Special Problems with Analysis of Serious Crimes of Violence

Violent crime accounts for approximately 7% of recorded crime statistics, and of this only a very small number of crimes fall into the category of being very serious, such as extreme violence or rape. This means that in the BCS sweeps there are insufficient serious cases for any meaningful analysis at this stage, although the larger samples sizes in future years may assist in collecting sufficient cases for analysis.

The available data on serious violent crimes have been of a poor quality. A number of factors compromise the quality of such data, including:

• the accuracy of recall from victim statements, especially if they have been the victim of a particularly traumatic crime (e.g. Grubin, Kelly and Bransdon, 2000);

• the reliability of eyewitness statements (e.g. Kebbell and Wagstaff, 1999);

• variations in both interviewing techniques and statement-taking across police forces will affect the amount and quality of information obtained concerning a crime (Clarke and Milne, 2001);

• the loss of the primary data source in homicides as there is no victim available to question;

• identifying what data should be collected has proved problematic as there are often conflicting requirements and low levels of compliance by forces in providing the data;

• variation can also come from the large numbers of people required in data collection and coding;

• inconsistent coding;

• missing information;

• updating and maintaining the data collected.

This problem is particularly acute in relation to homicide. In the United Kingdom most of what we know about the characteristics of homicide is taken from the Home Office Homicide Index (HI). A similar dataset on homicides, in Scotland, is maintained by the Scottish Executive. The Homicide Index is primarily an administrative database that collects details of incidents initially recorded as homicide by the police. The Index was started in 1967, with modifications made to the scope of the information in both 1977 and 1995 and is maintained by the Home Office's Research, Development and Statistics Department.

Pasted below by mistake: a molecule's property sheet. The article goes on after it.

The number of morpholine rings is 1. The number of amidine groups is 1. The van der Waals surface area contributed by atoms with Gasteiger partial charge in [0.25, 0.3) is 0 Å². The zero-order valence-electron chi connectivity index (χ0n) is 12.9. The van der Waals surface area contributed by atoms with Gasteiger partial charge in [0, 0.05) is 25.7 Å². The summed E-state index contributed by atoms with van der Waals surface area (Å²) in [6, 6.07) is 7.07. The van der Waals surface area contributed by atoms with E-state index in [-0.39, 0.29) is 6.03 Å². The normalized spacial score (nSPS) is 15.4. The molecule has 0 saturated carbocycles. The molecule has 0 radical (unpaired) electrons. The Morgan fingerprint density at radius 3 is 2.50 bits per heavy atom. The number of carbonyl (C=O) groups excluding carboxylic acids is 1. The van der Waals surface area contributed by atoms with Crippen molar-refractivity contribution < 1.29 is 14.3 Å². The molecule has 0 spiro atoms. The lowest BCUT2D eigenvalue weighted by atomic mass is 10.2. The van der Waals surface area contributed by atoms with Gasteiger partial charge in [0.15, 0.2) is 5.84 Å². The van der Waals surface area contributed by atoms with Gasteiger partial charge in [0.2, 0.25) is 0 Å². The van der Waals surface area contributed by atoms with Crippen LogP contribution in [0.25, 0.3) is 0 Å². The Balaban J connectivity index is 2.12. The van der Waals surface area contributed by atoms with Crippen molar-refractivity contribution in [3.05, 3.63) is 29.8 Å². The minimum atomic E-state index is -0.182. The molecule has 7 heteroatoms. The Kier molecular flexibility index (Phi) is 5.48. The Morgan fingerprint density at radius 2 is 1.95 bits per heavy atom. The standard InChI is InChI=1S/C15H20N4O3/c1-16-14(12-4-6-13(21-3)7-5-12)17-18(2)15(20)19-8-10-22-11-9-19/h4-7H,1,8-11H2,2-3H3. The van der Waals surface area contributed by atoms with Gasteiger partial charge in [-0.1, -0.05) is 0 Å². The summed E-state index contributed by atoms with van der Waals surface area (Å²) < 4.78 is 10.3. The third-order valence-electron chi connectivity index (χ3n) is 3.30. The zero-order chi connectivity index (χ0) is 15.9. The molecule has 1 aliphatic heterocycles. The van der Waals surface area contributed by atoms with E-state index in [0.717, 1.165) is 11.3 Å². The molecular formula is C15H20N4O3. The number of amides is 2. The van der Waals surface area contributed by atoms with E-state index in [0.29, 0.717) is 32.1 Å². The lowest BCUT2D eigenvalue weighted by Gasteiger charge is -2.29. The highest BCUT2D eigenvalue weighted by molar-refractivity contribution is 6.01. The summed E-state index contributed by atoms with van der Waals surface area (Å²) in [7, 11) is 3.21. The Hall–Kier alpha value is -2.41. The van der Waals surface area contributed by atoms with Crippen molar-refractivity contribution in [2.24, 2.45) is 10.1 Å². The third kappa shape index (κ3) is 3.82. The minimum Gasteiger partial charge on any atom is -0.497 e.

The Homicide Index may offer an important contribution to assisting the investigation of hard-to-solve homicides by allowing investigators to consider the characteristics of an individual case against detected cases with similar characteristics. The use of national datasets is not new. The database known as CATCHEM, which is maintained by the Derbyshire Constabulary, contains the records of child homicide victims from 1960 to date (Aitken et al., 1995). The database known as BADMAN, which is maintained by the Surrey Constabulary, provides support in respect of child homicide offenders and stranger rapists. The National Crime Faculty has been established at Bramshill, the United Kingdom's national police college, to provide an analytical capability to deal with serious violent crimes but these data are not published. The Serious Crime Analysis Section (SCAS) conducts comparative case analysis on murder, rape and abduction cases that fall within certain criteria. It is based on the Violent Crime Analysis System (ViCLAS) developed by the Canadian government and stores details of relevant offences covering 126 variables. Use of these databases can assist in identifying lines of enquiry and reduce the time taken to investigate serious crime. Empirical data sets have an important role to play in the investigation and analysis of serious crime but they are dependent on police forces supplying the relevant information and this has required the creation of rigorous quality control processes. Serious crime databases can identify the likely geographical relationship between an offence and an offender (Davies and Dale, 1996), the relationship between an offence and the conviction history of an offender (Davies, Wittebrod and Jackson, 1998) and the probable characteristics of the offender for given crime types (Aitken et al., 1995). These databases provide a good example of the use that can be made of crime data if there are sufficient controls over the quality of the data. See the chapter, in this Handbook, by Canter for illustration of the importance of quality crime data, including geographic, for effective crime investigation.

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